I’ve been going back and forth on what the most mind-blowing part of the Super Mario Bros. The Movie Archive is. Maybe it’s the 11-year-old website’s costume catalog, where every single ensemble worn by Bob Hoskins, John Leguizamo, Dennis Hopper, and Samantha Mathis in the most notorious of video game movies is detailed. “This is the clubbing suit,” it reads, next to an academic jpeg of Fisher Stevens, who played Iggy, standing tall and flabbergasted in shoulder-pads, spikes, and vulgar red leather shoes. “This outfit is used in the end of the film when Iggy and Spike go with the Mario Bros into the Boom Boom Bar, and photographs show him wearing this when the Deleted Rap Scene was filmed.”
Wait, never mind, it has to be the deleted scene repository right? Did you know they shot a rap scene for the Super Mario Bros. movie, the 1993 debacle that brought Nintendo’s most famous siblings to the big screen? Did you know this rap scene featured the two comically misconceived koopa kids, Iggy and Spike, dropping head-scratching bars like, “Well, we just met two plumbers who had an idea /They showed us the light and new frontier?”
Did you know there was another deleted scene where Mario and Luigi confront two rival plumbers named Mike and Doug, (Mike and Doug!) who would’ve been permanently burned into the Nintendo canon if the editors hadn’t had the mercy to axe it in post?
No, by far the most mind-blowing thing about The Super Mario Bros. The Movie Archive is that, against all odds, it’s somehow still being updated. When I stumbled into the URL I expected to find a dormant relic from the ‘90s, kept alive through the fidelity of a forgotten GoDaddy domain, surreptitiously auto-renewing in a checking account beyond the void. Nope. I was greeted by the original Super Mario Bros. trailer, remastered in glistening 4K, uploaded to the site’s YouTube channel late last year. As of this writing we are months away from the 25th anniversary of Nintendo’s first, and only, theatrical release (UPDATE - 12:49pm: Unless you count The Wizard!), and there are at least two people on this earth planning their toasts.
Ryan Hoss did not see the Super Mario Bros. movie in theaters. He was five years old in 1993, and just barely out of range of the generation who breathlessly bought tickets only to be mesmerized and disappointed by Disney’s’ bizarre, money-losing opus. Instead, Hoss remembers seeing the early scenes of the film—set in New York, rather than the Mushroom Kingdom—on TV with his dad about four years later. His curiosity was suitably piqued, and so he picked up VHS copy at the local video store before setting off for a sleepover.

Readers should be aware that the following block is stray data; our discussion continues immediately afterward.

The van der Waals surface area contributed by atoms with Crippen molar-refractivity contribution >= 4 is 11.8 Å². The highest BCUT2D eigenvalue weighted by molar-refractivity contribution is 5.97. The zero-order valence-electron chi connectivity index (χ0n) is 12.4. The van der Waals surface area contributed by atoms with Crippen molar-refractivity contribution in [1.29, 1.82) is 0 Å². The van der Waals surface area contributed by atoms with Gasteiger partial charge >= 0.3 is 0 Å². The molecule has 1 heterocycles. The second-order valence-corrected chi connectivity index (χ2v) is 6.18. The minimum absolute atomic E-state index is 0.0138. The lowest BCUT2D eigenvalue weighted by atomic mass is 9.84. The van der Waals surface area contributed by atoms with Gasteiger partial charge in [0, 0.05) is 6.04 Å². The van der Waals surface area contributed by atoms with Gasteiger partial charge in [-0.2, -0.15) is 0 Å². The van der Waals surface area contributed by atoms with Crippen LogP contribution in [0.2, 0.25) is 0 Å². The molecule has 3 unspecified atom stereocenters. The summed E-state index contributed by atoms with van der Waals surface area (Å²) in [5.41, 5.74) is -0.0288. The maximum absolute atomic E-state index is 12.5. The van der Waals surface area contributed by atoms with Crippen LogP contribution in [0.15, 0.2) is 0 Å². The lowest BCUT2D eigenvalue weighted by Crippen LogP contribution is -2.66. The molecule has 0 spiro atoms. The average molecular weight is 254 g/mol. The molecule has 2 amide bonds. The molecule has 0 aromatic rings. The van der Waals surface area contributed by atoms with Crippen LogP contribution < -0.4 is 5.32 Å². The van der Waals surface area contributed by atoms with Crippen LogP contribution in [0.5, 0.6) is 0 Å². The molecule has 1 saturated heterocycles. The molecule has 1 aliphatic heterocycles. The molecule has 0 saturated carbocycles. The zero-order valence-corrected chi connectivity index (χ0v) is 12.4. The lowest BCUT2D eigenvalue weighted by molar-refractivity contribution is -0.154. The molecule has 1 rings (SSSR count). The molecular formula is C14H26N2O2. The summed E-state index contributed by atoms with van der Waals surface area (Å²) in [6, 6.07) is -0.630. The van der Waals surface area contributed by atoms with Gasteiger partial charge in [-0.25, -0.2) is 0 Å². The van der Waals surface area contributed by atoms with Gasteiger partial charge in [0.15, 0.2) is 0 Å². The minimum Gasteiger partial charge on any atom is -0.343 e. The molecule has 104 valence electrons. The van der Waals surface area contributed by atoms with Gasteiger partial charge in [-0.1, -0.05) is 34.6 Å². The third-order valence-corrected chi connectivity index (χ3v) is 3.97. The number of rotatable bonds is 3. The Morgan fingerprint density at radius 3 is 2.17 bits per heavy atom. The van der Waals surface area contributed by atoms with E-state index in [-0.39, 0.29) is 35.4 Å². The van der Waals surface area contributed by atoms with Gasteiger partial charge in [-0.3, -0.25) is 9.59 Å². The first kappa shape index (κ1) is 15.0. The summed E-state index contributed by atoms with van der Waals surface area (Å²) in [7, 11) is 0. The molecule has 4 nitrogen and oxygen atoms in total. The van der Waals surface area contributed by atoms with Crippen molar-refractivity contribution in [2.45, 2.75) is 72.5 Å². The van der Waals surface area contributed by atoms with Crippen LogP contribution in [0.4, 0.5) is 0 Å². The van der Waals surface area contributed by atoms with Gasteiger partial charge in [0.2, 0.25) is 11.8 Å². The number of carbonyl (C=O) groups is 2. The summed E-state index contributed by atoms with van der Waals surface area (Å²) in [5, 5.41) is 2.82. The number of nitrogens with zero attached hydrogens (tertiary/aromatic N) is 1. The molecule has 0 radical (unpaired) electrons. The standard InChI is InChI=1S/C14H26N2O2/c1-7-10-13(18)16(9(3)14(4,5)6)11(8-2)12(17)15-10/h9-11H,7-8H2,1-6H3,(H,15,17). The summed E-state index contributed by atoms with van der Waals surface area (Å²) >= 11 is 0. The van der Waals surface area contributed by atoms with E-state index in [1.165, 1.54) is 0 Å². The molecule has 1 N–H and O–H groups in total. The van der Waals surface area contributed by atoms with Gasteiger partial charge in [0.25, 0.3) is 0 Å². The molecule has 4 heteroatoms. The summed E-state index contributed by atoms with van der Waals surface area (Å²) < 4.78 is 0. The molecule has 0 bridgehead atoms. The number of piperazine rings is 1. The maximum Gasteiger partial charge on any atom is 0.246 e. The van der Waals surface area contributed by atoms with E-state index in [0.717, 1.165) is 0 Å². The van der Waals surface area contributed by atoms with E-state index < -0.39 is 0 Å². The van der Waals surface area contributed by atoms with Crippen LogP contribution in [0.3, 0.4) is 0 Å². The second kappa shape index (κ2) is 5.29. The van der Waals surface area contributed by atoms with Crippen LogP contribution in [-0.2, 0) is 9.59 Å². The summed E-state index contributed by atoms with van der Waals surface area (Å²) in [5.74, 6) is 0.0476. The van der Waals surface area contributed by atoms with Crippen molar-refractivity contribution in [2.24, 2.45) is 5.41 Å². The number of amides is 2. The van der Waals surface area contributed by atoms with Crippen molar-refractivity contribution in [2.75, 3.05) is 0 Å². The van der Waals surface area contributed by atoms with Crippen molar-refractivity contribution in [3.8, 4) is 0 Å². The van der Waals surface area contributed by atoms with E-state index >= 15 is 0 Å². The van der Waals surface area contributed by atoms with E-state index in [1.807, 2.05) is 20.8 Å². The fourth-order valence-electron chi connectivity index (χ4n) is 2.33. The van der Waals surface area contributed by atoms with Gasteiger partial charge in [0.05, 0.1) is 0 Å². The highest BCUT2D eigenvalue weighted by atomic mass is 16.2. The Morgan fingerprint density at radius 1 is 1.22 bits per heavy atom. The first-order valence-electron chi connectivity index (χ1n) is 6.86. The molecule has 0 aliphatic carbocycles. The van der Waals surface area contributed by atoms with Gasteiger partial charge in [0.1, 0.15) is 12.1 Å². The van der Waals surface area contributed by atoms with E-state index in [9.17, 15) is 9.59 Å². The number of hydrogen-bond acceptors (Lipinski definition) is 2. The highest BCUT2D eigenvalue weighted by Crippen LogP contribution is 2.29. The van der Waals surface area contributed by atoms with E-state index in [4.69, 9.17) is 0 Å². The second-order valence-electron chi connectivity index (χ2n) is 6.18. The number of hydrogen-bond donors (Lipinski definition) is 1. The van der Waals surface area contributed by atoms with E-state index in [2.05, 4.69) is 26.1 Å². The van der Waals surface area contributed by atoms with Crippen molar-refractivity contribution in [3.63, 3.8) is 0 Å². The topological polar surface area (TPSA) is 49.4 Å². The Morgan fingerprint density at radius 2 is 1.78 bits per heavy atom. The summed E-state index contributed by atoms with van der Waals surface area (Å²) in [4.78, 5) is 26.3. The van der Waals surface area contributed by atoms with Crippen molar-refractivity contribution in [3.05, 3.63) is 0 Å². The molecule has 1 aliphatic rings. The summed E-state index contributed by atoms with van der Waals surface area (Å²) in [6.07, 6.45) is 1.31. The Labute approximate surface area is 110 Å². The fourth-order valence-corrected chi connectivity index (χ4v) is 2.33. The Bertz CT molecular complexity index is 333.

Hoss wasn’t a gamer in his early childhood. He was aware of who Mario and Luigi were as distant omnicultural characters, but he never saved any princesses and had no concrete connections to the genetics of Yoshi. That’s important to note, because Hoss was enthralled by the movie’s strange, vivid rendering of the Mario universe; replete with neon clubs, magic spores, and tiny-headed lizard-men in floor-length velvet robes (who were inexplicably supposed to be the game’s squat, brown goomba enemies.) In middle school he started playing the canonical Nintendo source material, which drew him in even more. “I’ve been continually intrigued by the creative process it took to make that film and the art of adapting something from one medium to another,” he said, in an interview with Kotaku. “The fact that Super Mario Bros. was the first game-to-film adaptation made it all that more interesting.”
Hoss’ lack of context for the Nintendo game version of Super Mario made him uniquely capable of falling in love with the Super Mario Bros. movie. If you’ve never seen it, I implore you to quarter off a Friday night to take that trip. The connections to both the aesthetics and spirituality of the Mario classics are deliriously ersatz. Toad, the mushroom-headed idiot at the end of Bowser’s secondary castles, is brought to life as a freedom-loving street performer played by the mutton-chopped Texas legend Mojo Nixon. “Dinohattan,” the movie’s stand-in for the Mushroom Kingdom, is a grimy, Total Recall-esque dystopia lorded over by the nightmare cyberpunk bureaucrat King Koopa. (Again, this was in 1993, shortly after the release of Super Mario World and its dessert-themed nations of Donut Plains and Chocolate Island.) Yoshi was a baby T. Rex. Mario lives in Brooklyn. Luigi gets the girl. Yes, the ingredients are all there, but they’ve been pulverized and disseminated. It is a quintessential J.J. Abrams franchise reset, if J.J. Abrams had no idea what he was doing.
You can’t really blame Disney. The Mario fiction was wafer-thin in the Super Nintendo era, and in 2018, shortly after the release of Super Mario Odyssey, the lack of narrative and world-building in this series is practically a running gag. Seriously, how would you build a two-hour movie out of goombas, piranha plants, and an eight-word dictionary for your titular character? It’s a fascinating conundrum, but nobody could’ve expected how deeply bizarre the production’s conclusions ended up being.